Business programmes – The new landscape

I’m preparing to speak at the Graduate Management Admission Council or GMAC Asia Pacific Conference in November and thought I’d preview one of the topics here to get your reaction and input.

The title of the session is Positioning Your Programmes in a Complex World and one of the themes is competition. My point here is that it’s growing, and increasingly coming from places you might not suspect. For example, if you were a top-ranked (or aspiring) UK-based business school, you would certainly consider your competition to be London Business School and University of Cambridge – as well as Stanford or MIT Sloan in the US, INSEAD in France and Singapore, IESE in Spain, and CEIBS in China, or any of the other highly ranked business schools in the Financial Times Rankings.

But what about the world beyond the usual suspects? What about some of the organisational types below? Might they, too, be competitors – either now or in the future – for what business schools currently offer? For example:

Traditional training firms: They know how to deliver in-person and online content to various management levels within an organisation, and some of them already work with universities that will give academic credit for their training programmes. Besides the many training firms across the globe that specialise in leadership training, many firms that started out in IT, sales and other types of training, have since expanded into management and leadership training. Examples here include the Center for Creative Leadership, NIS Sparta, GBS Corporate Training, Hemsley Fraser and Dale Carnegie.

New online training firms/content providers: Some of these providers offer some online courses (including MOOCs) for free to the open market, certified learning for a fee, and professional development courses to large and small businesses; some offer a variety of courses available for a subscription. Examples here include Lynda, Udemy for Business and Udacity for Business.

Executive recruiters: These firms know quite a bit about leadership and many of them have begun to offer both open programmes and custom client engagements across the globe. Examples here include Korn Ferry and Heidrick & Struggles.

Strategy consulting firms: They’re known for developing people and can hire non-business graduates and give them enough training within a few months to make them competitive with your MBAs. Most of the big firms, and many of the smaller ones, have been competitors for executive education clients for over a decade. Some of them, like McKinsey (through McKinsey Academy), have since started offering these services to clients.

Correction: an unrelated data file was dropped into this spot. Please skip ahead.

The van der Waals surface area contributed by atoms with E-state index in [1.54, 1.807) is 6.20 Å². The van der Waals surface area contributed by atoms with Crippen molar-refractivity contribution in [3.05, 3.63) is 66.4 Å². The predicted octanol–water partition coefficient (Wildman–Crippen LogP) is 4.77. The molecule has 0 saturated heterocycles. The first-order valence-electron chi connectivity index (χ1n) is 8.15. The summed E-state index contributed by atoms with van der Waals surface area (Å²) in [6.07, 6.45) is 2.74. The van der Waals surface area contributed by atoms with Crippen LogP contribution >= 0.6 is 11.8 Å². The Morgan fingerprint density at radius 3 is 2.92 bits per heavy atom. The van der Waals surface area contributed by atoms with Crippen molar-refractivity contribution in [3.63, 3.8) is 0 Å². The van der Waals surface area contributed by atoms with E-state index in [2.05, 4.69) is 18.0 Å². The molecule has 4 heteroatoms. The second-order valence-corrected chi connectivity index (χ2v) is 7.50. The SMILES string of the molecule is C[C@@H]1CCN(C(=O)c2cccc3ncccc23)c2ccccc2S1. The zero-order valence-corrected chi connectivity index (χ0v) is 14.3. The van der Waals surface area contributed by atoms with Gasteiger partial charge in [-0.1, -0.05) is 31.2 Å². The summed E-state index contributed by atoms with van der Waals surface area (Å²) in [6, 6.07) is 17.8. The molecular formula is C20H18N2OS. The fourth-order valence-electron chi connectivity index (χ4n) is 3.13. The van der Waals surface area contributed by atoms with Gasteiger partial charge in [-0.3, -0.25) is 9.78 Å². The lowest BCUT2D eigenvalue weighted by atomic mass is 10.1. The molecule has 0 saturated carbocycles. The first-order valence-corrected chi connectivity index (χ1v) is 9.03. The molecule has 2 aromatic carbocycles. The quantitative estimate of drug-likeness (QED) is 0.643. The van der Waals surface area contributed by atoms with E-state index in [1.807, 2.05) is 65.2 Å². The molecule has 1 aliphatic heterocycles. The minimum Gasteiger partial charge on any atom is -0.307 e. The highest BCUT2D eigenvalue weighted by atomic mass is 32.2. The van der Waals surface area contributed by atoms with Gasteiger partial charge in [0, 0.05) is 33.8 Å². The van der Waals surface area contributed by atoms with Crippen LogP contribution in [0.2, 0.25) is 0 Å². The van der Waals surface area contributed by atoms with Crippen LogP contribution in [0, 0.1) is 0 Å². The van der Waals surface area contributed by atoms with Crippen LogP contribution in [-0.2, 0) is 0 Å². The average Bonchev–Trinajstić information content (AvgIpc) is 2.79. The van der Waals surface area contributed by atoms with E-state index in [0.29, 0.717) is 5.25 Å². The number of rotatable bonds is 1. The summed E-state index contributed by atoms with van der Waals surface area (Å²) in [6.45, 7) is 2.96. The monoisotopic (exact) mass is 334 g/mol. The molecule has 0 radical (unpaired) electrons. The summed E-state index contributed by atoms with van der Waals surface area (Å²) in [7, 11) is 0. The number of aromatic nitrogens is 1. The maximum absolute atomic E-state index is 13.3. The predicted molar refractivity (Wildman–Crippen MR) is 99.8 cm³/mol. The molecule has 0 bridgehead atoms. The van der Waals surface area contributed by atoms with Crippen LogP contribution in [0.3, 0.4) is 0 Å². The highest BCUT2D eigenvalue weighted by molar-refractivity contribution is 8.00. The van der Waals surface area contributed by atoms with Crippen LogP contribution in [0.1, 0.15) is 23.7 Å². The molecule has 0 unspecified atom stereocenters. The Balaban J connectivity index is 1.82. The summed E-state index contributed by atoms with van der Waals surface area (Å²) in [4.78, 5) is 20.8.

Publishers: Publishers have vast quantities of content, including books, articles, background notes and cases. All they need is a technology to deliver the content widely and people to facilitate the process – and several of them are already offering courses and programmes for workforce and leadership development. Examples here include Pearson, Cengage and Harvard Business Publishing.

Continuing education units: These focus more on practical application than research and offer programming aimed at working adults. With the need for continual skill upgrading, some of these schools are growing very rapidly. Examples here include Harvard University Division of Continuing Education (disclaimer: I teach here) and Northeastern University’s College of Professional Studies.

Corporate universities: These already hire some of your faculty for special programmes. They also have a large employee audience and desire to retain and develop these people. Also, some corporate universities now train other companies’ employees. Examples here include The Disney Institute, Motorola University, The Nestlé Academy and Infosys.

For-profits: They have large marketing budgets, already know how to scale delivery and are gaining on assessment. They’re also into professional education. Examples here include the University of Phoenix.

Free (or relatively inexpensive) stuff: If all some people want is the knowledge or skills, perhaps they don’t need to spend two years with you. Examples here include edX, Coursera and MindTools.

What other potential competitors should be on this list? What’s the likelihood they’ll become fully-fledged competitors to traditional business schools? Which ones do you think are the biggest threat to business schools? If you’d like to be part of the discussion, please email me at the address below and I’d be happy to send you the final presentation.

Margaret Andrews is an academic leader, instructor and consultant. Her academic leadership positions have included vice-provost at Hult International Business School, where she managed a global academic team across five campuses in four countries; associate dean of management programs at Harvard University’s Division of Continuing Education or DCE; and executive director of the MBA Program at the MIT Sloan School of Management, USA. She teaches a variety of leadership and strategy courses at Harvard DCE, and is also managing director of Mind and Hand Associates, a boutique consulting firm serving a global higher education clientele. You can reach her at